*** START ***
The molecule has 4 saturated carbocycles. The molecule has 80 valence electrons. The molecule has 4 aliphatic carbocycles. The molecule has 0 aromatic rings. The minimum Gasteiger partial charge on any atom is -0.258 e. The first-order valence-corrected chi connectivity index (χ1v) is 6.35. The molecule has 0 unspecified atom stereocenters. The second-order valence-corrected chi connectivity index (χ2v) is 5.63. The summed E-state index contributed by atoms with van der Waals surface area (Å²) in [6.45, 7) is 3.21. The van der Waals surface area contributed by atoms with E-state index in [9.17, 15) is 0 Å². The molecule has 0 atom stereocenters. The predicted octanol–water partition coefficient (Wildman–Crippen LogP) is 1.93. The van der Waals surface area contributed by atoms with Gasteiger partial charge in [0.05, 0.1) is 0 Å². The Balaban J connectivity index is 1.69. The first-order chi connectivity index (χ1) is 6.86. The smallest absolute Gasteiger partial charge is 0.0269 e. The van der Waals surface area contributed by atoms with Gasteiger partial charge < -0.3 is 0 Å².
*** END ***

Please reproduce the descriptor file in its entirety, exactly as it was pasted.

The molecule has 4 saturated carbocycles. The molecule has 80 valence electrons. The molecule has 4 aliphatic carbocycles. The molecule has 0 aromatic rings. The minimum Gasteiger partial charge on any atom is -0.258 e. The first-order valence-corrected chi connectivity index (χ1v) is 6.35. The molecule has 0 unspecified atom stereocenters. The second-order valence-corrected chi connectivity index (χ2v) is 5.63. The summed E-state index contributed by atoms with van der Waals surface area (Å²) in [6.45, 7) is 3.21. The van der Waals surface area contributed by atoms with E-state index in [9.17, 15) is 0 Å². The molecule has 0 atom stereocenters. The predicted octanol–water partition coefficient (Wildman–Crippen LogP) is 1.93. The van der Waals surface area contributed by atoms with Gasteiger partial charge in [0.05, 0.1) is 0 Å². The Balaban J connectivity index is 1.69. The first-order chi connectivity index (χ1) is 6.86. The smallest absolute Gasteiger partial charge is 0.0269 e. The van der Waals surface area contributed by atoms with Gasteiger partial charge < -0.3 is 0 Å².